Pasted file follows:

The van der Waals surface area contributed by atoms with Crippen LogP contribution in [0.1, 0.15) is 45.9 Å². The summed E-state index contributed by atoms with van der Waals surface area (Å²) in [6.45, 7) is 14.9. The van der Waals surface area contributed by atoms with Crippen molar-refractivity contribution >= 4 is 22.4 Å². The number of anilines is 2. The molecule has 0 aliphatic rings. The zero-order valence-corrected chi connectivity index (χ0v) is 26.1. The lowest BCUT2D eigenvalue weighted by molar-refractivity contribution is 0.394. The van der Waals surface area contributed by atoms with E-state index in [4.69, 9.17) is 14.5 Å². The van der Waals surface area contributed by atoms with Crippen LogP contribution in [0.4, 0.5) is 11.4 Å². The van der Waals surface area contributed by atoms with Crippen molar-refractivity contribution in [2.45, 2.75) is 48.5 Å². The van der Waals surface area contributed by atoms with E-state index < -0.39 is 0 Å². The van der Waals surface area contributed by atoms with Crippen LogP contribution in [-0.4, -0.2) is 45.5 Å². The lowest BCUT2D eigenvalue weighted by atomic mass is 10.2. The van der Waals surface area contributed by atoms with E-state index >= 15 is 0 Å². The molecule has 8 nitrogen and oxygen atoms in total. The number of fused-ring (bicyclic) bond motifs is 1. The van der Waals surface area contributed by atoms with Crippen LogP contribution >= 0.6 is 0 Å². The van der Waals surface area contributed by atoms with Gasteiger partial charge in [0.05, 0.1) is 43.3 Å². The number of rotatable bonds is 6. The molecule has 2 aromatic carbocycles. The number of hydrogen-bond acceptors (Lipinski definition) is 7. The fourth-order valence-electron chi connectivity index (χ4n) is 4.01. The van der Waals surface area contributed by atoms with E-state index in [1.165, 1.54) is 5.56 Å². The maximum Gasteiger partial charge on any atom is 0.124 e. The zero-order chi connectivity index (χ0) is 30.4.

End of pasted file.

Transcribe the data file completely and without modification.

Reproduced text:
The van der Waals surface area contributed by atoms with Crippen LogP contribution in [0.1, 0.15) is 45.9 Å². The summed E-state index contributed by atoms with van der Waals surface area (Å²) in [6.45, 7) is 14.9. The van der Waals surface area contributed by atoms with Crippen molar-refractivity contribution >= 4 is 22.4 Å². The number of anilines is 2. The molecule has 0 aliphatic rings. The zero-order valence-corrected chi connectivity index (χ0v) is 26.1. The lowest BCUT2D eigenvalue weighted by molar-refractivity contribution is 0.394. The van der Waals surface area contributed by atoms with E-state index in [4.69, 9.17) is 14.5 Å². The van der Waals surface area contributed by atoms with Crippen LogP contribution in [0.4, 0.5) is 11.4 Å². The van der Waals surface area contributed by atoms with Crippen molar-refractivity contribution in [2.45, 2.75) is 48.5 Å². The van der Waals surface area contributed by atoms with E-state index < -0.39 is 0 Å². The van der Waals surface area contributed by atoms with Crippen LogP contribution in [-0.4, -0.2) is 45.5 Å². The lowest BCUT2D eigenvalue weighted by atomic mass is 10.2. The van der Waals surface area contributed by atoms with E-state index >= 15 is 0 Å². The molecule has 8 nitrogen and oxygen atoms in total. The number of fused-ring (bicyclic) bond motifs is 1. The van der Waals surface area contributed by atoms with Crippen LogP contribution >= 0.6 is 0 Å². The van der Waals surface area contributed by atoms with Gasteiger partial charge in [0.05, 0.1) is 43.3 Å². The number of rotatable bonds is 6. The molecule has 2 aromatic carbocycles. The number of hydrogen-bond acceptors (Lipinski definition) is 7. The fourth-order valence-electron chi connectivity index (χ4n) is 4.01. The van der Waals surface area contributed by atoms with E-state index in [1.165, 1.54) is 5.56 Å². The maximum Gasteiger partial charge on any atom is 0.124 e. The zero-order chi connectivity index (χ0) is 30.4.